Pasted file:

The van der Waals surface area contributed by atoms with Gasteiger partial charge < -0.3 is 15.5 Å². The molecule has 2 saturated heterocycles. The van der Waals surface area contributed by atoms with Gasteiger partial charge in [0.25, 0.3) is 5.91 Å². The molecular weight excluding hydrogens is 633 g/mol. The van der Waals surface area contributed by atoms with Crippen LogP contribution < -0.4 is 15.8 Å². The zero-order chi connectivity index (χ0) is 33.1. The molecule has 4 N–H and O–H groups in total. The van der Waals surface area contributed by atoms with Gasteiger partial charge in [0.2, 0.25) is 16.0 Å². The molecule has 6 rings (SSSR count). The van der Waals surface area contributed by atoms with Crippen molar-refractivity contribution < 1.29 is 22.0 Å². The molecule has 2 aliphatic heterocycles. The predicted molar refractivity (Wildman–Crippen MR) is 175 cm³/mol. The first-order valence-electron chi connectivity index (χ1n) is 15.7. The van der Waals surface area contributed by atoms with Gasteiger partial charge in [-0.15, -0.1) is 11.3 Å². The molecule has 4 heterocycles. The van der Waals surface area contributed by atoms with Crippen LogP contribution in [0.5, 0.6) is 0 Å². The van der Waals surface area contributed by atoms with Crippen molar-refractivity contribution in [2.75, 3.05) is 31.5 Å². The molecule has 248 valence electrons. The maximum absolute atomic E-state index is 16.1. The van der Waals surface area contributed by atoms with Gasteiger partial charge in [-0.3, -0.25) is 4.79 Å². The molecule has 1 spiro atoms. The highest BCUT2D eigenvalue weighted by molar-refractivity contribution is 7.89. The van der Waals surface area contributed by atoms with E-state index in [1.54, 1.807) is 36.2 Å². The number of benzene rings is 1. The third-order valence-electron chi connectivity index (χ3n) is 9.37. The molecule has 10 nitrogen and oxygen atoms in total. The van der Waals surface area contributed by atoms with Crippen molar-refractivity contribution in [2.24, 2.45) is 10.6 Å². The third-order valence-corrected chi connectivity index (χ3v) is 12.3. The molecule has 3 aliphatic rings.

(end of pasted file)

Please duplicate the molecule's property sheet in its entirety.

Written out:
The van der Waals surface area contributed by atoms with Gasteiger partial charge < -0.3 is 15.5 Å². The molecule has 2 saturated heterocycles. The van der Waals surface area contributed by atoms with Gasteiger partial charge in [0.25, 0.3) is 5.91 Å². The molecular weight excluding hydrogens is 633 g/mol. The van der Waals surface area contributed by atoms with Crippen LogP contribution < -0.4 is 15.8 Å². The zero-order chi connectivity index (χ0) is 33.1. The molecule has 4 N–H and O–H groups in total. The van der Waals surface area contributed by atoms with Gasteiger partial charge in [0.2, 0.25) is 16.0 Å². The molecule has 6 rings (SSSR count). The van der Waals surface area contributed by atoms with Crippen molar-refractivity contribution < 1.29 is 22.0 Å². The molecule has 2 aliphatic heterocycles. The predicted molar refractivity (Wildman–Crippen MR) is 175 cm³/mol. The first-order valence-electron chi connectivity index (χ1n) is 15.7. The van der Waals surface area contributed by atoms with Gasteiger partial charge in [-0.15, -0.1) is 11.3 Å². The molecule has 4 heterocycles. The van der Waals surface area contributed by atoms with Crippen LogP contribution in [0.5, 0.6) is 0 Å². The van der Waals surface area contributed by atoms with Crippen molar-refractivity contribution in [2.75, 3.05) is 31.5 Å². The molecule has 248 valence electrons. The maximum absolute atomic E-state index is 16.1. The van der Waals surface area contributed by atoms with Gasteiger partial charge in [-0.3, -0.25) is 4.79 Å². The molecule has 1 spiro atoms. The highest BCUT2D eigenvalue weighted by molar-refractivity contribution is 7.89. The van der Waals surface area contributed by atoms with E-state index in [1.54, 1.807) is 36.2 Å². The number of benzene rings is 1. The third-order valence-electron chi connectivity index (χ3n) is 9.37. The molecule has 10 nitrogen and oxygen atoms in total. The van der Waals surface area contributed by atoms with Crippen molar-refractivity contribution in [2.24, 2.45) is 10.6 Å². The third-order valence-corrected chi connectivity index (χ3v) is 12.3. The molecule has 3 aliphatic rings.